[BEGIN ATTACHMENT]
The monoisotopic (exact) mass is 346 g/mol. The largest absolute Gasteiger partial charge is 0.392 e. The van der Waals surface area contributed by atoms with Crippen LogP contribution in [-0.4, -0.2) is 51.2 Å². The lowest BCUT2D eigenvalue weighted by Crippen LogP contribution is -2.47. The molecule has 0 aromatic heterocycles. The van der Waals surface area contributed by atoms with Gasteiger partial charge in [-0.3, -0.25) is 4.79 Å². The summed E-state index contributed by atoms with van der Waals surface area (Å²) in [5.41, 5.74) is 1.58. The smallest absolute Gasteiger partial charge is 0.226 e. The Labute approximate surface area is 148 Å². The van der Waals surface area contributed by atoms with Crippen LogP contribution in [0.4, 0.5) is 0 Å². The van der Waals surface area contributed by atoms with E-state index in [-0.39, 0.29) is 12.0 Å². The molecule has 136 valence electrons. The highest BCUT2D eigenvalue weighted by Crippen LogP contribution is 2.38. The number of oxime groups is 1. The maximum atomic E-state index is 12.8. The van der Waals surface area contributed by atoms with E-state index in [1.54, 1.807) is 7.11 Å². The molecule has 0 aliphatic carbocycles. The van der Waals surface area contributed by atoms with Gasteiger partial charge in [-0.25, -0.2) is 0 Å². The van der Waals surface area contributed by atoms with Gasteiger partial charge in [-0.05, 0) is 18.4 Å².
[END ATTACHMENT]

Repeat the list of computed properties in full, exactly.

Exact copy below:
The monoisotopic (exact) mass is 346 g/mol. The largest absolute Gasteiger partial charge is 0.392 e. The van der Waals surface area contributed by atoms with Crippen LogP contribution in [-0.4, -0.2) is 51.2 Å². The lowest BCUT2D eigenvalue weighted by Crippen LogP contribution is -2.47. The molecule has 0 aromatic heterocycles. The van der Waals surface area contributed by atoms with Gasteiger partial charge in [-0.3, -0.25) is 4.79 Å². The summed E-state index contributed by atoms with van der Waals surface area (Å²) in [5.41, 5.74) is 1.58. The smallest absolute Gasteiger partial charge is 0.226 e. The Labute approximate surface area is 148 Å². The van der Waals surface area contributed by atoms with Crippen LogP contribution in [0.4, 0.5) is 0 Å². The van der Waals surface area contributed by atoms with E-state index in [-0.39, 0.29) is 12.0 Å². The molecule has 136 valence electrons. The highest BCUT2D eigenvalue weighted by Crippen LogP contribution is 2.38. The number of oxime groups is 1. The maximum atomic E-state index is 12.8. The van der Waals surface area contributed by atoms with E-state index in [1.54, 1.807) is 7.11 Å². The molecule has 0 aliphatic carbocycles. The van der Waals surface area contributed by atoms with Gasteiger partial charge in [-0.25, -0.2) is 0 Å². The van der Waals surface area contributed by atoms with Gasteiger partial charge in [-0.05, 0) is 18.4 Å².